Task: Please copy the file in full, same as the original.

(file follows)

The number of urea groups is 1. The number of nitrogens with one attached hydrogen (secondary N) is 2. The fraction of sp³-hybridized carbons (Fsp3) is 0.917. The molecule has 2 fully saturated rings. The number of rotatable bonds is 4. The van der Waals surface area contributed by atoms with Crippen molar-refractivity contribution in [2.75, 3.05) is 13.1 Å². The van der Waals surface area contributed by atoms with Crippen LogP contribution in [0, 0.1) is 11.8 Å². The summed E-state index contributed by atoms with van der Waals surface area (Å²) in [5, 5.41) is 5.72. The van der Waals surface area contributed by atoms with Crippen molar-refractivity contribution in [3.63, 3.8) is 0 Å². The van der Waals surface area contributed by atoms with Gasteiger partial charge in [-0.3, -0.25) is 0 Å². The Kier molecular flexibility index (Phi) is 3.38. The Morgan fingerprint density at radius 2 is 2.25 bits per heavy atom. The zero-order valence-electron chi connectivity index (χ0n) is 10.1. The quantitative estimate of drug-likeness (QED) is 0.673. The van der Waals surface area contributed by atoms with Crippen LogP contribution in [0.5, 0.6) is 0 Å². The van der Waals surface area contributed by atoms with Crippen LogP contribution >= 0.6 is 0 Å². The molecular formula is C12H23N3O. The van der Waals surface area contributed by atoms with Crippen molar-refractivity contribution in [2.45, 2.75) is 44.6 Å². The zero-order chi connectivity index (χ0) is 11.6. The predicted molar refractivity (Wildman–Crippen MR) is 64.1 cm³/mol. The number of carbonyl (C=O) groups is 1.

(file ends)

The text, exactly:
The number of urea groups is 1. The number of nitrogens with one attached hydrogen (secondary N) is 2. The fraction of sp³-hybridized carbons (Fsp3) is 0.917. The molecule has 2 fully saturated rings. The number of rotatable bonds is 4. The van der Waals surface area contributed by atoms with Crippen molar-refractivity contribution in [2.75, 3.05) is 13.1 Å². The van der Waals surface area contributed by atoms with Crippen LogP contribution in [0, 0.1) is 11.8 Å². The summed E-state index contributed by atoms with van der Waals surface area (Å²) in [5, 5.41) is 5.72. The van der Waals surface area contributed by atoms with Crippen molar-refractivity contribution in [3.63, 3.8) is 0 Å². The van der Waals surface area contributed by atoms with Gasteiger partial charge in [-0.3, -0.25) is 0 Å². The Kier molecular flexibility index (Phi) is 3.38. The Morgan fingerprint density at radius 2 is 2.25 bits per heavy atom. The zero-order valence-electron chi connectivity index (χ0n) is 10.1. The quantitative estimate of drug-likeness (QED) is 0.673. The van der Waals surface area contributed by atoms with Crippen LogP contribution in [0.5, 0.6) is 0 Å². The van der Waals surface area contributed by atoms with Crippen LogP contribution >= 0.6 is 0 Å². The molecular formula is C12H23N3O. The van der Waals surface area contributed by atoms with Crippen molar-refractivity contribution in [2.45, 2.75) is 44.6 Å². The zero-order chi connectivity index (χ0) is 11.6. The predicted molar refractivity (Wildman–Crippen MR) is 64.1 cm³/mol. The number of carbonyl (C=O) groups is 1.